“The green field for me is the essential reality” Peter Lanyon, 1959.
Lanyon’s ‘green field’ was not a landscape to look out at, it was not simply the scenic backdrop to his native Cornwall. What mattered to Lanyon was the history of the land and its relationship with the people that lived on it and off it.
(Lanyon was from a mining family, but in Cornwall this industry was in steep decline as Lanyon returned from the Second World War – service industries were taking over – and for Cornwall that meant tourism and retirement.)
Lanyon’s works move me. My birth certificate declares land-locked Surrey but my heart has always been in Cornwall and in particular Lanyon’s western Cornwall. His works don’t sit with the picturesque paintings of wobbly villages, winding lanes and blustery clifftops.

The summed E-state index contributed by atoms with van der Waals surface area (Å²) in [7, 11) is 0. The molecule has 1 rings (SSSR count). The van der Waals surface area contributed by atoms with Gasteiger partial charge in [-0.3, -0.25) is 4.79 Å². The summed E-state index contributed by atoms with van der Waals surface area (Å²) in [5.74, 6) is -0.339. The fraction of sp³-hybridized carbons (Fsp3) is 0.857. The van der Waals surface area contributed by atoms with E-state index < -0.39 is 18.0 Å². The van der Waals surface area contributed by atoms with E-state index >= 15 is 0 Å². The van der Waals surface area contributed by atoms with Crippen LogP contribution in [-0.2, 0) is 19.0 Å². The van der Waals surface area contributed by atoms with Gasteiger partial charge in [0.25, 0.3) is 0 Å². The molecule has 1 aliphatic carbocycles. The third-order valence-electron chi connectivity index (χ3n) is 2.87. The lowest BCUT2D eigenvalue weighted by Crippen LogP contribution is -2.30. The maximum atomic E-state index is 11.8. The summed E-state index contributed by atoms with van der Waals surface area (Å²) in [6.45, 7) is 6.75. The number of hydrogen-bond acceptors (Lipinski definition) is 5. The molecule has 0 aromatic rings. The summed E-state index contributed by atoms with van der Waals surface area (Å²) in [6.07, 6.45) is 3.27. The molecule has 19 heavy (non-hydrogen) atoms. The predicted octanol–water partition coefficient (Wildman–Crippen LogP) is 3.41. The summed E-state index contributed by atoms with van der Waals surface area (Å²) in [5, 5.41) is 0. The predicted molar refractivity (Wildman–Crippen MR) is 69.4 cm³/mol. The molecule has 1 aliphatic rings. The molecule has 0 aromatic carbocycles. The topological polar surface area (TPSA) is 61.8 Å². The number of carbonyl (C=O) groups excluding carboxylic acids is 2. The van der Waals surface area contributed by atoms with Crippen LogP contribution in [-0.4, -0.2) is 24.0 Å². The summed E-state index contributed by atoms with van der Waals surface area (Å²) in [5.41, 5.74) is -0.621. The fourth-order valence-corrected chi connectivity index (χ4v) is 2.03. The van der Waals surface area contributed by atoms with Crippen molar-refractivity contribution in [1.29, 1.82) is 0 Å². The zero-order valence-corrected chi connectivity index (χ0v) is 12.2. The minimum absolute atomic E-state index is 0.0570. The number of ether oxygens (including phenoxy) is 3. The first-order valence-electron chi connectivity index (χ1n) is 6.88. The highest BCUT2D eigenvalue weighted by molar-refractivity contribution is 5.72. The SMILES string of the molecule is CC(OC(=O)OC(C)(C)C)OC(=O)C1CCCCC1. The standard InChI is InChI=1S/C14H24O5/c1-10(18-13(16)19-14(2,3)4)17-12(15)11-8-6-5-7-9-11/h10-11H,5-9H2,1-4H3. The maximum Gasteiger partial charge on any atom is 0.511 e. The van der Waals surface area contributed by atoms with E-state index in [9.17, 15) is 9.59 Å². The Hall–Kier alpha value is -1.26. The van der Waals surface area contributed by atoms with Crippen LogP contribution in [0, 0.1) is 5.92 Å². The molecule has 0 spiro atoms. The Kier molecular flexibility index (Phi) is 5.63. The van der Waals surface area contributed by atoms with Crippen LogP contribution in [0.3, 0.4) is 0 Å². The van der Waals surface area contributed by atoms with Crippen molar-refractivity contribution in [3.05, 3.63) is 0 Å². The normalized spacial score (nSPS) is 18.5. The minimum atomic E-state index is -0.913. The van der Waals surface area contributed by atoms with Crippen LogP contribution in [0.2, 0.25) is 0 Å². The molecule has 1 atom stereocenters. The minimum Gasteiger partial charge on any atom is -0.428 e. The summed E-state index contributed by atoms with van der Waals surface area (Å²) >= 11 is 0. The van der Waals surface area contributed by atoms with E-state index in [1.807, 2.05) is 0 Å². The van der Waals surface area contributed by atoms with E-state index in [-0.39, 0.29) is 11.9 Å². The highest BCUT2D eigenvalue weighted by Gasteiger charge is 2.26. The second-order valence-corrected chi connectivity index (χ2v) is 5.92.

When I look at Lanyon’s drawings or paintings I feel he has taken his hand and plunged it deep in to the soil, he has felt the structure of the rocks under Cornwall – where it has broken, where it has come together – he has traced his fingers along the scars that mining has left, felt the rusting metal. All this and the contours of the land we see, the forces of the winds. He’s taken all this that he has felt with his hand, and put it on to a flat surface. It’s exhilarating.
Lanyon is maybe best known for his glider paintings. He had always explored Cornwall so as to see it from all possible angles. He travelled it on foot, motorbike, by car. He rock-climbed and was fascinated with the cliff edges – where two elements met – and also by man’s fragile existence within the landscape. He began gliding to see the land even more completely, striving to capture with paint the land below and the air above and how it was to be in that place.
Causey, A. (2006) Peter Lanyon: Modernism and the land. London: Reaktion books